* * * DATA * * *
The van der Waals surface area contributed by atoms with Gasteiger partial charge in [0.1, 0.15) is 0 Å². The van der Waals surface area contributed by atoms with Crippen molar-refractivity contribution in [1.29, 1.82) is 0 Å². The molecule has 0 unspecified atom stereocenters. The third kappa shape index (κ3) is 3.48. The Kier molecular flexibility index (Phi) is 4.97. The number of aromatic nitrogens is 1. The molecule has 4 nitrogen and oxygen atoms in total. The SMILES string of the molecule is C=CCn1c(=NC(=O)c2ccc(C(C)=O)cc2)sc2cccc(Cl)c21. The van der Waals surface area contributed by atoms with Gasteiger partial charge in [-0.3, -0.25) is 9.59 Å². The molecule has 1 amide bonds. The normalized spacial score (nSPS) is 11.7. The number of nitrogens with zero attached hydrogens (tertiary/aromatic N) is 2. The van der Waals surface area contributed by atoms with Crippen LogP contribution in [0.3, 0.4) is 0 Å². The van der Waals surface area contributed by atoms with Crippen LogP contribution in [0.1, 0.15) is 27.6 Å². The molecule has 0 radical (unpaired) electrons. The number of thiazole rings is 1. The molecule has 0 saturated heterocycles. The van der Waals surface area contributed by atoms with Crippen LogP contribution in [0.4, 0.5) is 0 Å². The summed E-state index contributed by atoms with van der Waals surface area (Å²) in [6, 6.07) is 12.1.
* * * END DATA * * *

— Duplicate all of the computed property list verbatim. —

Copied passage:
The van der Waals surface area contributed by atoms with Gasteiger partial charge in [0.1, 0.15) is 0 Å². The van der Waals surface area contributed by atoms with Crippen molar-refractivity contribution in [1.29, 1.82) is 0 Å². The molecule has 0 unspecified atom stereocenters. The third kappa shape index (κ3) is 3.48. The Kier molecular flexibility index (Phi) is 4.97. The number of aromatic nitrogens is 1. The molecule has 4 nitrogen and oxygen atoms in total. The SMILES string of the molecule is C=CCn1c(=NC(=O)c2ccc(C(C)=O)cc2)sc2cccc(Cl)c21. The van der Waals surface area contributed by atoms with Gasteiger partial charge in [-0.3, -0.25) is 9.59 Å². The molecule has 1 amide bonds. The normalized spacial score (nSPS) is 11.7. The number of nitrogens with zero attached hydrogens (tertiary/aromatic N) is 2. The van der Waals surface area contributed by atoms with Crippen LogP contribution in [0.3, 0.4) is 0 Å². The van der Waals surface area contributed by atoms with Crippen LogP contribution in [0.1, 0.15) is 27.6 Å². The molecule has 0 radical (unpaired) electrons. The number of thiazole rings is 1. The molecule has 0 saturated heterocycles. The van der Waals surface area contributed by atoms with Crippen LogP contribution in [0.4, 0.5) is 0 Å². The summed E-state index contributed by atoms with van der Waals surface area (Å²) in [6, 6.07) is 12.1.